Wine can pop-and-tear opening force

The traditional wine connoisseur has seen a packaging evolution in terms of closures; natural corks to synthetic cork materials to Stelvin screw caps. The latter, adding a way to keep wine fresh and remove the temptation to drink a whole bottle in one sitting.

Producers followed the wine drinker from the dinner party to the picnic. Packaging solutions have facilitated a move to wine ‘on the go’. The air-tight, light-proof, unbreakable aluminium drinks can has established itself as a viable container.

The perception of being a healthier choice—by serving less volume than traditional bottles—as well as being lighter to carry, less potentially fragile, eliminating the corkscrew, and even a glass. In COVID times, these conveniences are still more valued through single-serving packaging and removal of the need to share opening devices or drinking receptacles.

Sealing the can now employs a ‘stay tab’ closure, the ‘pop tab’ design obsoleted due to swallowing hazard concerns. Opening the can requires the user to lift the ring, levering the tab down onto a pre-scored area of the end shell, which is pushed down into the can through the now-open aperture. The seal should “pop” open before the tab fails—usually at the attachment rivet where the maximum bend stress occurs.

The packaging manufacturer must optimise the lightweight design and eco-friendly recycling capabilities by ensuring enough physical strength in the can, the end shells and the tab. An interior, sprayed-lacquer coating must protect the metal from the acidic qualities of the wine, have no influence on taste or any detrimental effect on the ease of opening.

Solution

The indicator of openability for a stay-on-tab design is the peak effort required to breach the scored end-shell tab on the lid surface. Mecmesin’s easy-to-use motorised force test stands enable this tensile force to be displayed as a peak value on a digital force gauge or to be determined from the more detailed graphical output on software-controlled test systems.

To simulate the action of a consumer pulling up the tab ring with the end of their finger, a small hook is carefully located around the ring, only slightly flexing the metal elastically. The chain link allows the hook to slip around the ring as it is pulled cleanly upwards, without artificially stressing the component.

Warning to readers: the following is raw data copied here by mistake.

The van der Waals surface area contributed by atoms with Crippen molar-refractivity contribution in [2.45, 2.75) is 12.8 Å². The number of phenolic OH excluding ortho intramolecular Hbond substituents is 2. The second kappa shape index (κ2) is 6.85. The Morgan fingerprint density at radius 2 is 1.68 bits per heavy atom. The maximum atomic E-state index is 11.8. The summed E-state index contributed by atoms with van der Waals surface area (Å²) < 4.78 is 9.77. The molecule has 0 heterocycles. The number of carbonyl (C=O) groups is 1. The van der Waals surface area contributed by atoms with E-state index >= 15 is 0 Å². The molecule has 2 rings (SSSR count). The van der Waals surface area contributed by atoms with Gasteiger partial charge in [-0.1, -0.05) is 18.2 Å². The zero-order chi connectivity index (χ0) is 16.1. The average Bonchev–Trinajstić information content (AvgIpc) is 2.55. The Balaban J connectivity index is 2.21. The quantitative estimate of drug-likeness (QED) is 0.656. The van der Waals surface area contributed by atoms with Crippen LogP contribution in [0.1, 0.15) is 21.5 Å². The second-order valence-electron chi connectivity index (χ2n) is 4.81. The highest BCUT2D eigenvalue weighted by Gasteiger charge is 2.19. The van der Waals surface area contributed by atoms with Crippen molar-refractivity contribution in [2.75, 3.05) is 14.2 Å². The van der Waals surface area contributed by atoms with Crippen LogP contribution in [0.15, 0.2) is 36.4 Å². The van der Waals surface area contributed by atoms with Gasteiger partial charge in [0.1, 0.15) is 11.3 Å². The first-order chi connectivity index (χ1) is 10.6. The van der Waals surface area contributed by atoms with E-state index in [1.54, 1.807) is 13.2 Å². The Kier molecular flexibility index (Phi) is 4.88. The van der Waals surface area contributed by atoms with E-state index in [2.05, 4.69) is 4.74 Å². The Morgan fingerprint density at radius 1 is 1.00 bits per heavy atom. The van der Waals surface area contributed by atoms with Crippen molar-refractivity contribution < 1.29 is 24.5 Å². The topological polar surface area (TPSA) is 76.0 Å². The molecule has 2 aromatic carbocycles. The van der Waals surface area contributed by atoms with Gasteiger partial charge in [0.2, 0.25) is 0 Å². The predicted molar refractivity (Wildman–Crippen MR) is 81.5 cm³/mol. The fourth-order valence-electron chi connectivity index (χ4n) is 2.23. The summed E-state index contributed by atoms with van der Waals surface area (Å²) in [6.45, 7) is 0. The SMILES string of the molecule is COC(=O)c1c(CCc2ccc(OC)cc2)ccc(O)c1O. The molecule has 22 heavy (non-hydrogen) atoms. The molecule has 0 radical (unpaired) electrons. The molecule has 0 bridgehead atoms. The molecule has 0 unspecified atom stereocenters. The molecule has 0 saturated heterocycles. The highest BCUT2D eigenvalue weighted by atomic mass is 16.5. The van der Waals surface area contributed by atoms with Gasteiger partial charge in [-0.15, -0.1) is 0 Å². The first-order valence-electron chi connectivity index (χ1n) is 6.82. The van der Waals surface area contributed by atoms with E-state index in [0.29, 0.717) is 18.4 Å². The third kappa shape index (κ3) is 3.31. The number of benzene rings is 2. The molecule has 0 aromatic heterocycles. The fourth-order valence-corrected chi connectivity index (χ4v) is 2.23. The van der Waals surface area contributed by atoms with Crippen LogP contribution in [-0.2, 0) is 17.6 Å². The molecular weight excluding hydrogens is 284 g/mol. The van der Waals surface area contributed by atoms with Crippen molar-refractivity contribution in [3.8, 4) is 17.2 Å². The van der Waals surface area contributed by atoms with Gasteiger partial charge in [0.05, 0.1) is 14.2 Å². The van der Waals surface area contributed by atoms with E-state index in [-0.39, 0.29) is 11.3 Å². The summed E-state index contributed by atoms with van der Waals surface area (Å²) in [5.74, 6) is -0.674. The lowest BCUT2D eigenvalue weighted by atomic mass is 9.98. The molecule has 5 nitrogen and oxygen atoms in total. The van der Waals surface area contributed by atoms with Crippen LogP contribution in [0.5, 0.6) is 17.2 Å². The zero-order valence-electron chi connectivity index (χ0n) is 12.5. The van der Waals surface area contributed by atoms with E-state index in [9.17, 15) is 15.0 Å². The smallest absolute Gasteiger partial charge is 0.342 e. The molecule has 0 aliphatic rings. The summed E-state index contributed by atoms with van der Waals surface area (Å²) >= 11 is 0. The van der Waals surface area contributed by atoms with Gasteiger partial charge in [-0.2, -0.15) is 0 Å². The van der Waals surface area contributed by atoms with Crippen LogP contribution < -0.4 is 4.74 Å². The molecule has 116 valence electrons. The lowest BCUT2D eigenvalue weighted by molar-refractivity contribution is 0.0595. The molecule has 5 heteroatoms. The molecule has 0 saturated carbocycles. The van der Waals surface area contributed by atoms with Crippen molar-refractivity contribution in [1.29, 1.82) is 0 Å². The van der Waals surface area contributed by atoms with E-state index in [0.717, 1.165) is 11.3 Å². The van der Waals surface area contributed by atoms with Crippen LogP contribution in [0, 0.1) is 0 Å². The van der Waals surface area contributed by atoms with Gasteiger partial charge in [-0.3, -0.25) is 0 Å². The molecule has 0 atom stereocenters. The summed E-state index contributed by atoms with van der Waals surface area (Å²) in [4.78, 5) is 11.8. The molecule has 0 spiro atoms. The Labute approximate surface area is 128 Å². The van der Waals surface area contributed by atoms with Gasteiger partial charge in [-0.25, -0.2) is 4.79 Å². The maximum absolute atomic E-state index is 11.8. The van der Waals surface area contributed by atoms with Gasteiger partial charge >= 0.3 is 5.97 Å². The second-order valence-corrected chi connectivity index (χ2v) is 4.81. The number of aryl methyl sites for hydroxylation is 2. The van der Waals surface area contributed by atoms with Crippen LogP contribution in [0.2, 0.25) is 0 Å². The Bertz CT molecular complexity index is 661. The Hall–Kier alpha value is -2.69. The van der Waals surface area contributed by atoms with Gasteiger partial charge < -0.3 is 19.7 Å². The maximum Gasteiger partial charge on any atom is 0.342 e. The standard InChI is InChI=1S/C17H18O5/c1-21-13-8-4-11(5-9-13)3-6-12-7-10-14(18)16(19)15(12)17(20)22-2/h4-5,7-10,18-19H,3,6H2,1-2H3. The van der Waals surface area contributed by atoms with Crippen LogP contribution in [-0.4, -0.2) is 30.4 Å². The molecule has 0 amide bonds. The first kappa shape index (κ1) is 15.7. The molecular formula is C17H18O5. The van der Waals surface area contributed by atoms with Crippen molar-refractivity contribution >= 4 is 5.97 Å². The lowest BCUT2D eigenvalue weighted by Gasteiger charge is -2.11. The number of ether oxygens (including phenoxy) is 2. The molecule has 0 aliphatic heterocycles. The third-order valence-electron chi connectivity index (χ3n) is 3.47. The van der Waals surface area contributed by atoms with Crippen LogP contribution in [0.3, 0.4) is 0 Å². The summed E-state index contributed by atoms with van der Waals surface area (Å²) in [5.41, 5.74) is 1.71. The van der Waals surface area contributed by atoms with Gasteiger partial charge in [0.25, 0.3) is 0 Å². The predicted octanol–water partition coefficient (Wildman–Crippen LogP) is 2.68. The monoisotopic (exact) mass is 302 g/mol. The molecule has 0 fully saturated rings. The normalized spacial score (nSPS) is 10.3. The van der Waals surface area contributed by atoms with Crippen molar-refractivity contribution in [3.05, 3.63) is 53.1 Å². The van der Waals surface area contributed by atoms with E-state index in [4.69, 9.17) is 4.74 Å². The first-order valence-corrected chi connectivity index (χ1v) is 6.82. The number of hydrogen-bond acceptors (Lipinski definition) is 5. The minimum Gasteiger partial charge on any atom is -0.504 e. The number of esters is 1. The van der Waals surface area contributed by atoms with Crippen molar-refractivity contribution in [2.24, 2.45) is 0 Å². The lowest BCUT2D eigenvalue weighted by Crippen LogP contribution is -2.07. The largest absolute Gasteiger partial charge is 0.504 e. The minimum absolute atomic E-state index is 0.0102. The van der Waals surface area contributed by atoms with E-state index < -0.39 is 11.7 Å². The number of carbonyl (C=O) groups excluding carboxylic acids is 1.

The lower fixture holds the round can body securely, eliminating vertical slippage or crushing. The four adjustable foam pegs grip the can for the short duration of the pull as the test stand’s crosshead moves upwards at a constant rate, thereby ensuring repeatable, consistent testing. For other geometries or particularly low-friction finishes, Mecmesin can design fixtures which hold the container by virtue of pneumatic clamps or restraining bars across the top face of the container. For tests requiring a pull-peel action over a significant distance, an assisted-pull peel table can be used to ensure a constant angle of pull.

This ‘pop-and-tear’ test can be used at the packaging manufacturer’s end-of-line quality assurance point or as an outgoing check by the wine producer after production at the canning line.

Test equipment

  • Motorised tensile tester
  • Can holder 
  • Chain link assembly and hook

See also

Tensile testing wire joining systems

Our customer's wire joiners and tensioners are used extensively in the Building Services, Agriculture, Civil Engineering, Viticulture and Seismic Construction sectors and feature award-winning solutions for clamping, seismic bracing, suspension and hanging systems. As part of the continuous improvement ethic, the Quality and Design Department wanted to review their in-house methods and re-evaluate the test procedures for measuring break loads in their cable components.

  • Bianka Cramblit
  • Product Info
  • English
  • Created 15 Jan 2021
  • Modified 24 Mar 2021
  • Hits 638